Winemakers from northwestern Idaho to the foothills of California’s Fresno County produce distinct vintages but share a common dream of seeing benefits flow from federal recognition.
In what’s become a rite of passage, the different groups of winemakers have sought designation of their respective regions as viticultural areas. It can be a years-long ordeal that proponents hope will result in marketing fizz.
“This area has a lot of viticultural history,” Karl Umiker, co-owner of the Lewiston, Idaho-based Clearwater Canyon Cellars, said in an interview Thursday, “and this will be a way we can draw people’s attention to it.”
If approved, the proposed 306,650-acre Lewis-Clark Valley Viticultural Area at the confluence of the Snake and Clearwater rivers would be Idaho’s second federally recognized winemaking region. An existing Snake River Valley area, straddling southwestern Idaho and parts of Oregon, was established in 2007.
Never miss a local story.
The longer growing season, greater number of frost-free days, lower average wind speed and increased rainfall aid in consistently producing distinctive, high-quality grapes year after year.
Winemaker Karl Umiker of Lewiston, Idaho
By contrast, the new 44,690-acre Squaw Valley-Miramonte Viticultural Area located 40 miles east of Fresno, Calif., is relatively commonplace in the state already home to more than 120 designated viticultural areas.
Recognition from the Alcohol and Tobacco Tax and Trade Bureau enables winemakers to use the viticultural area designation on their labels for wines made from the area’s grapes. More than 230 areas have been recognized so far.
A viticultural area is supposed to be distinctive geographically, climatically and historically. Three wineries and five vineyards reside in the Squaw Valley-Miramonte area, which is characterized by steep terrain at elevations between 1,600 and 3,500 feet.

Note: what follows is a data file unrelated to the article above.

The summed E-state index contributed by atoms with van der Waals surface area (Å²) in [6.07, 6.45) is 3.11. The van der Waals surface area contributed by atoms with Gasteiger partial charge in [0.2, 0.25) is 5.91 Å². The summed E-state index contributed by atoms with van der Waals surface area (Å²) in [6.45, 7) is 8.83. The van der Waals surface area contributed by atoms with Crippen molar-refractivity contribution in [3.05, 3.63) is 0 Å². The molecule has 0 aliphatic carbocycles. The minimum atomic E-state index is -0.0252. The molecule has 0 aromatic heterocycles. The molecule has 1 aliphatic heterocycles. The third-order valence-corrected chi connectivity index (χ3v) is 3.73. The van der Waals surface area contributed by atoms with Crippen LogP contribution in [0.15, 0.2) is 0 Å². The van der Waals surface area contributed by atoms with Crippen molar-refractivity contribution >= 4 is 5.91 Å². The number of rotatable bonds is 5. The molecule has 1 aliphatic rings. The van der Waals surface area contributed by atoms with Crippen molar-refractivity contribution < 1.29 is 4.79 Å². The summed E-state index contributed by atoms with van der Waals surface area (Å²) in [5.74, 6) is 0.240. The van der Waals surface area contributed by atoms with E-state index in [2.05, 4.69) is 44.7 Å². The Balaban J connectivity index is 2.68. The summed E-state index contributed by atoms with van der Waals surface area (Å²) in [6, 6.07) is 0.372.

“The cool daytime temperatures and warm nighttime temperatures during the growing season produce higher levels of sugar . . . at harvest than occur in grapes grown in the warmer San Joaquin Valley,” federal officials noted.
Federal officials in August routinely approved the proposal for California’s latest viticultural area, sometimes called an AVA, after receiving no public comments to the idea.
Distinctive temperatures likewise mark the Lewis-Clark Valley, with viticultural area proponents declaring that the unusual daytime warmth has earned the region the title of “Banana Belt of the Pacific Northwest.”
In the works since 2009, the Lewis-Clark Valley proposal spanning four counties in Idaho and three counties in Washington is now in the final stages of an extended public comment period that ends Nov. 27.
“It’s good for Idaho, having more than one AVA,” Shelley Bennett, community relations manager for the Idaho Wine Commission, said Thursday.
Kathy Martin, a dean at Lewis-Clark State College in Lewiston, added in a letter supporting the proposal that “this designation should help maintain continuity and name recognition for branding and marketing purposes.”
Still, it’s not all sweetness and light. As part of the proposal, 57,020 acres in Washington state would be removed from the current, well-established Columbia Valley Viticultural Area in order to avoid overlap. This worries some.
“I am in favor of establishing the new (area) but, at the same time, very reluctant to lose the benefits of being part of the Columbia Valley,” cautioned Rick Wasem, co-owner of Basalt Cellars in Clarkston, Wash.
Citing Wasem’s concerns, federal officials reopened the public comment period for further consideration of the proposal to shrink the 11.3 million-acre Columbia Valley Viticultural Area as part of establishing the new Lewis-Clark Valley area.
“We knew going in that it was going to take quite a bit of time,” Umiker said, allowing with a laugh that “it’s been a journey.”